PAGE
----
(Family Features) The first frost isn’t necessarily the end of the harvest season. If you’re growing cool-season crops, such as lettuce and broccoli, or trying to tease the last few vegetables from warm-season crops like tomatoes, you can protect them to extend the harvest window. Here are some different types of coverings that can keep your veggies producing well into fall – in some cases, even after the snow flies.
Sheets, Tarps, Buckets. Drape fabrics over plants, making sure they touch the ground to hold in the heat around the base of the plants. You can also place plastic buckets over choice plants when frost threatens, then remove them the next morning.
Floating Row Covers. Made from lightweight, spunbonded polyester or spunbonded polypropylene fabric, floating row covers are loosely laid over plants and anchored down with soil, stones, or wire stakes. They allow the sun, rain, and air to reach plants, yet protect crops when temperatures drop into the high twenties. They come in different thicknesses; the thinnest ones won’t protect against frost, but the heavier ones can protect plants down to about 28° F.
Grow Tunnels. Grow tunnels are made from row cover fabric stretched over a metal or plastic frame. Some grow tunnels have slits allowing for natural venting so plants don’t overheat, but these don’t offer much protection against the cold. The thickest grow tunnel fabrics protect plants down to about 26° F.
Cloche. Shaped like a bell or dome, cloches are usually made of plastic or glass. You can purchase fashionable glass ones, or make your own by cutting the bottom off a plastic gallon milk jug and setting it over a plant. They’re great for protecting individual plants, such as basil. Some cloches are airtight, offering more frost protection, but these need to be removed during sunny days so plants don’t overheat. For less maintenance, choose cloches that are vented on top. They won’t protect plants from freezing temperatures as well as closed cloches, but plants are less likely to be burned from excessive heat during the day.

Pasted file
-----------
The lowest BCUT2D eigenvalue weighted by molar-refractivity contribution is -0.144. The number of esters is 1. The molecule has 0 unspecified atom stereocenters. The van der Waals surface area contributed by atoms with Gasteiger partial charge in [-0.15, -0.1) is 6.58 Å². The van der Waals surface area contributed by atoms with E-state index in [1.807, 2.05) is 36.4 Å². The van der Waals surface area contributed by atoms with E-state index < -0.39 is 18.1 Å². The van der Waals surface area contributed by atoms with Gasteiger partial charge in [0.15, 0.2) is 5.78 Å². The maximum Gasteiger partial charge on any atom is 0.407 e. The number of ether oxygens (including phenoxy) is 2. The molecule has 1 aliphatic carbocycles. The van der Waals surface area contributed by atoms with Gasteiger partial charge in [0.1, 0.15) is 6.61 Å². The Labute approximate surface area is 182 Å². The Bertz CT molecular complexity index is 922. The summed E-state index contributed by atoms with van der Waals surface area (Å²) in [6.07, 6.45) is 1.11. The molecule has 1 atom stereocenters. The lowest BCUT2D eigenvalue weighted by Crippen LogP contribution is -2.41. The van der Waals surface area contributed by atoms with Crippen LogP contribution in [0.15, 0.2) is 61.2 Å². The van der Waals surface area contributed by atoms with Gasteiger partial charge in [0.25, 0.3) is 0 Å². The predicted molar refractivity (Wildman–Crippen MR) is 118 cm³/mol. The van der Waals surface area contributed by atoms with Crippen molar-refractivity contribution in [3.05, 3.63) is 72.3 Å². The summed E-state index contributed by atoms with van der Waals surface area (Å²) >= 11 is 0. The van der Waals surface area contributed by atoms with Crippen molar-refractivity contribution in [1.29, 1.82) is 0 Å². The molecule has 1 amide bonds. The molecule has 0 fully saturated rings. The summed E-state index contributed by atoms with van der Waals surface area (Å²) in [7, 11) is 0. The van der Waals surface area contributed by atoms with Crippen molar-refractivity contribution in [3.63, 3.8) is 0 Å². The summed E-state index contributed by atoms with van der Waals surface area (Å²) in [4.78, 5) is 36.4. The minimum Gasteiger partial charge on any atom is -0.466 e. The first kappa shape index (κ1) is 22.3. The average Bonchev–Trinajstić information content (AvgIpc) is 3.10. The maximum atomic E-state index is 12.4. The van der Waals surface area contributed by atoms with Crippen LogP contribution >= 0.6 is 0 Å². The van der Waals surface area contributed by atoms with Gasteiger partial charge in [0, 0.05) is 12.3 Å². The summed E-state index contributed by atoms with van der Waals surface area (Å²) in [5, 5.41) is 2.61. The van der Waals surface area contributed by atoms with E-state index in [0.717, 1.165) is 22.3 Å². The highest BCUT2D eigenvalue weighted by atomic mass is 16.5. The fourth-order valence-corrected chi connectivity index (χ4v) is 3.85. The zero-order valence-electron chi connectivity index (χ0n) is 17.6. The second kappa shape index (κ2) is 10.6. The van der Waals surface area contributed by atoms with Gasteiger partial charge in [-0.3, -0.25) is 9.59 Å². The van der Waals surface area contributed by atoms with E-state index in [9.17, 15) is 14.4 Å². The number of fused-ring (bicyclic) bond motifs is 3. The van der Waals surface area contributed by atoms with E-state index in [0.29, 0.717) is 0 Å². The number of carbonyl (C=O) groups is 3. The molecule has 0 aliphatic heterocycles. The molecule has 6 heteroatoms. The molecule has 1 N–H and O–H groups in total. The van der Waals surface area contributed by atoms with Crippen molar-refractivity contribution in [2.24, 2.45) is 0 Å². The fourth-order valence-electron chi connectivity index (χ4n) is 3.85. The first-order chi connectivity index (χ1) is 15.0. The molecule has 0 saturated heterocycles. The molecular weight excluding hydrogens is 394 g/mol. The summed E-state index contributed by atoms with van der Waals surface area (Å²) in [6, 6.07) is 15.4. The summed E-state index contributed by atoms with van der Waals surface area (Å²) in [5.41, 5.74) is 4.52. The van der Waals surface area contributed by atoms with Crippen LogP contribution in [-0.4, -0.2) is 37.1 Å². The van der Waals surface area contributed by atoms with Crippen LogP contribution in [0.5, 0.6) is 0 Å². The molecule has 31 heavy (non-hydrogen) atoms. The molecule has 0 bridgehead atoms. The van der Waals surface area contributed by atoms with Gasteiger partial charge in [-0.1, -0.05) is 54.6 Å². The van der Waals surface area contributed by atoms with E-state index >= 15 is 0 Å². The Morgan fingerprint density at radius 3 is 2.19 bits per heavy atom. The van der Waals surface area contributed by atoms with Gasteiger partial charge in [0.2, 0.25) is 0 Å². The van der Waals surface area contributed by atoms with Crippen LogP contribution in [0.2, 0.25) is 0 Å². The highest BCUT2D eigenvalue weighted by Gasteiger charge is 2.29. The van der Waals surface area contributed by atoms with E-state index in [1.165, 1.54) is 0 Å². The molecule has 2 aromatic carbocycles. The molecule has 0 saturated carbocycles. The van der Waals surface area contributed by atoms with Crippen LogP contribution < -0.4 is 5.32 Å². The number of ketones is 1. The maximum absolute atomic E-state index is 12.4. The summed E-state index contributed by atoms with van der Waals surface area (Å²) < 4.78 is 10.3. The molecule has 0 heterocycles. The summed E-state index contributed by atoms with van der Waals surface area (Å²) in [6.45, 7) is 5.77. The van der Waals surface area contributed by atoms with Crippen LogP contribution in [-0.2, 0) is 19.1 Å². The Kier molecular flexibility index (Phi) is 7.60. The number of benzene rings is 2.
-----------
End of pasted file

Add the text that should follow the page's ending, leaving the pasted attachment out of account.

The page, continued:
Cold Frame. A simple, homemade cold frame can be constructed from a 3-foot-wide by 6-foot-long wooden box, or even by hay bales arranged in a box shape. Place an old window sash, piece of translucent plastic, or plexiglass on top. More elaborate prepackaged cold frame boxes are made of fiberglass, metal, or wood, and some have automatic vents. The best location for your cold frame is a south-facing, protected spot, such as the side of a garage. You can use this box to shelter potted plants, or plant directly into the soil inside the box after amending it well with compost.
For more tips and garden information visit www.garden.org.
A former floral designer and interior plantscaper, Kathie Bond-Borie has spent 20 years as a garden writer/editor, including her current role as Horticultural Editor for the National Gardening Association. She loves designing with plants, and spends more time playing in the garden – planting and trying new combinations – than sitting and appreciating it.